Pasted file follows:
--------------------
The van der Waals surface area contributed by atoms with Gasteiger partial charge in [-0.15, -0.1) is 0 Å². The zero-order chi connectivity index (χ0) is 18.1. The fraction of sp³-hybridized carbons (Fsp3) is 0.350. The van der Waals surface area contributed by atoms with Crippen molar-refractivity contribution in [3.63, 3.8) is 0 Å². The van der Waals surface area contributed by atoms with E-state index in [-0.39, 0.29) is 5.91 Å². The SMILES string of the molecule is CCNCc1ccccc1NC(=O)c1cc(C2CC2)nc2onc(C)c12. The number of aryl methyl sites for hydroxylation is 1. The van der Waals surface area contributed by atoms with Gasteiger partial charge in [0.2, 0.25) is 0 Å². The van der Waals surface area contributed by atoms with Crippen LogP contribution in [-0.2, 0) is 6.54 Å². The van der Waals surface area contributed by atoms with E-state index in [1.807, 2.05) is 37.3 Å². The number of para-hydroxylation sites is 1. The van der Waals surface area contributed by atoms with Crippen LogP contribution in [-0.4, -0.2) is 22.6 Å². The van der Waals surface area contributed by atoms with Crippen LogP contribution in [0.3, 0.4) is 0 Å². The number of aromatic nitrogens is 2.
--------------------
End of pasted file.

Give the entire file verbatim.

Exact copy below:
The van der Waals surface area contributed by atoms with Gasteiger partial charge in [-0.15, -0.1) is 0 Å². The zero-order chi connectivity index (χ0) is 18.1. The fraction of sp³-hybridized carbons (Fsp3) is 0.350. The van der Waals surface area contributed by atoms with Crippen molar-refractivity contribution in [3.63, 3.8) is 0 Å². The van der Waals surface area contributed by atoms with E-state index in [-0.39, 0.29) is 5.91 Å². The SMILES string of the molecule is CCNCc1ccccc1NC(=O)c1cc(C2CC2)nc2onc(C)c12. The number of aryl methyl sites for hydroxylation is 1. The van der Waals surface area contributed by atoms with Gasteiger partial charge in [0.2, 0.25) is 0 Å². The van der Waals surface area contributed by atoms with Crippen LogP contribution in [-0.2, 0) is 6.54 Å². The van der Waals surface area contributed by atoms with E-state index in [1.807, 2.05) is 37.3 Å². The number of para-hydroxylation sites is 1. The van der Waals surface area contributed by atoms with Crippen LogP contribution in [-0.4, -0.2) is 22.6 Å². The van der Waals surface area contributed by atoms with Crippen LogP contribution in [0.3, 0.4) is 0 Å². The number of aromatic nitrogens is 2.